The book The History of Finland
- helps readers to understand the particular facts of Finland's history within global developments.
- elaborates on Finland's relationships to Sweden and Russia.
- investigates the impact of the cellular phone on Finnish society and across the world.
- provides a review of the archaeological data from Finland's first settlement shortly after the Ice Age through the Iron Age.
- examines the rise of Helsinki, the establishment of the Finnish language, the Finnish sauna, among other issues.
- includes a timeline of historical events, maps, and a bibliographical essay for further reading.
- describes 45 of the 100 Finns voted by the public as the most notable Finns in Finnish history.
Current Research Projects
The inspiration for these projects came as a result of my most recent book, entitled The History of Finland. In researching for the book I was struck at how little attention historians have given to the role of religion in Finland's overall historical development. In this project I intend to make a case for putting religion more prominently in the overall narrative of the history of Finland and the Swedish kingdom to which Finland belonged until 1809.
Reformation and Statebuilding: Finland in the Age of Gustav Vasa 1523 - 1560
The sixteenth-century reform of the church in the Swedish kingdom, to which Finland belonged until 1809, followed two tracks of development. The first one was statebuilding, or more concretely for the church, the Crown's takeover of the church's wealth and administrative autonomy. The second track consisted of the changes in the Church's teachings and practices largely inspired by Lutheran reform. The extant scholarship has tended to study the two tracks in isolation from one another. The scholarship has presented statebuilding as a top-down process in which the Crown took wealth and power from the church. More recent developments in the larger scholarship of statebuilding in early modern Europe have uncovered statebuilding as an interactive process between the Crown and other, usually more local, social groups. Scholarship on statebuilding in the Swedish kingdom has focused on the agency of the peasantry and the nobility while ignoring possible agency by the church and clergy, despite the importance of the royal takeover of the church to the overall statebuilding process.
This book will examine the interconnections between statebuilding and reform in the Swedish kingdom by examining events in the Diocese of Turku, a territory also known then and now as Finland, which encompassed the Swedish kingdom east of the Gulf of Bothnia. It will uncover the agency of the clergy in the statebuilding process. It will also examine the impact of Finland's geographical position on statebuilding and reform. This book will argue that the reform of the church occurred through the growth of both statebuilding and Lutheranism, and that those factors were interconnected as well as mutually reinforcing.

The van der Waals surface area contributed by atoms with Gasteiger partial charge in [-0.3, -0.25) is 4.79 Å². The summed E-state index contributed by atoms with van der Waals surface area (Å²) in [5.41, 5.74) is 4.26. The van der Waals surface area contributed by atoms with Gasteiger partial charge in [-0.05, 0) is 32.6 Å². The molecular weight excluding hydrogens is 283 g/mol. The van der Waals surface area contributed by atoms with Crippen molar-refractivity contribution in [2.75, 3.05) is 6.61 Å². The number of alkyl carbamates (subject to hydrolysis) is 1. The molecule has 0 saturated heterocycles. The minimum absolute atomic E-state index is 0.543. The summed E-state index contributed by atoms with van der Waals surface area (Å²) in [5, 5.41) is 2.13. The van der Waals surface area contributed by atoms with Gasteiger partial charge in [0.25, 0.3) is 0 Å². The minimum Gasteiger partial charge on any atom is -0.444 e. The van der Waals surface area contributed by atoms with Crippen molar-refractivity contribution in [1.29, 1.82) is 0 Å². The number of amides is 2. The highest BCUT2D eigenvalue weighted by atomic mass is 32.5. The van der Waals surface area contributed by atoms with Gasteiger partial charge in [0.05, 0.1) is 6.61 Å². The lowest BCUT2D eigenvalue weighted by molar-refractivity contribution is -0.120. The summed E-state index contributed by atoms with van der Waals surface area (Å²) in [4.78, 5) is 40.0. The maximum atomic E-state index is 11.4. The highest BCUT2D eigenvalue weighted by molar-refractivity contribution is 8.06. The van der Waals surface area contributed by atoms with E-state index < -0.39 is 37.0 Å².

This book will be the first monograph in any language on the Lutheran Reformation in Finland. This study's focus will serve as a mode for additional regional studies in respect to the Swedish kingdom and Scandinavia. Local and regional Reformation studies, while plentiful in respect other European countries, are lacking in respect to Scandinavia. Regional and local studies have proved useful in understanding the diversity of social, political, economic, and cultural aspects of religious reform. This study will refute the assumption, particularly in English-language scholarship, that the Swedish kingdocm, to which Finland belonged unti 1809, went irrevocably over the Lutheranisms during Gustav Vasa's reign.
The book has a projected publication date of 2017. In the meantime, this project has already produced several articles. Their bibliographical information is available on my resume.
Jason Lavery is a professor of history. Since 1997, he has been a member of the Department of History at Oklahoma State University. .
Jason Lavery received his B.A. (with high honors) in 1988 from the University of California, Berkeley, an M.A. and and M.Phil in 1994 from Yale University, and a Ph.D. in 1997 from Yale University. All degrees were in the field of history.
His doctoral dissertation entitled The Holy Roman Empire and the Danish-Swedish Rivalry 1563-1576 was published in 2002 under the title Germany's Northern Challenge: The Holy Roman Empire and the Scandinavian Struggle for the Baltic, 1563-1576 by Brill. The navigation link Other Publications leads to more information.
Jason Lavery has served as president of the Society for the Advancement of Scandinavian Study (SASS) and the Society of Historians of Scandinavia.
Jason Lavery has served as a peer reviewer for Academy of Finland and for professional journals such as the Sixteenth Century Journal and Scandinavian Studies.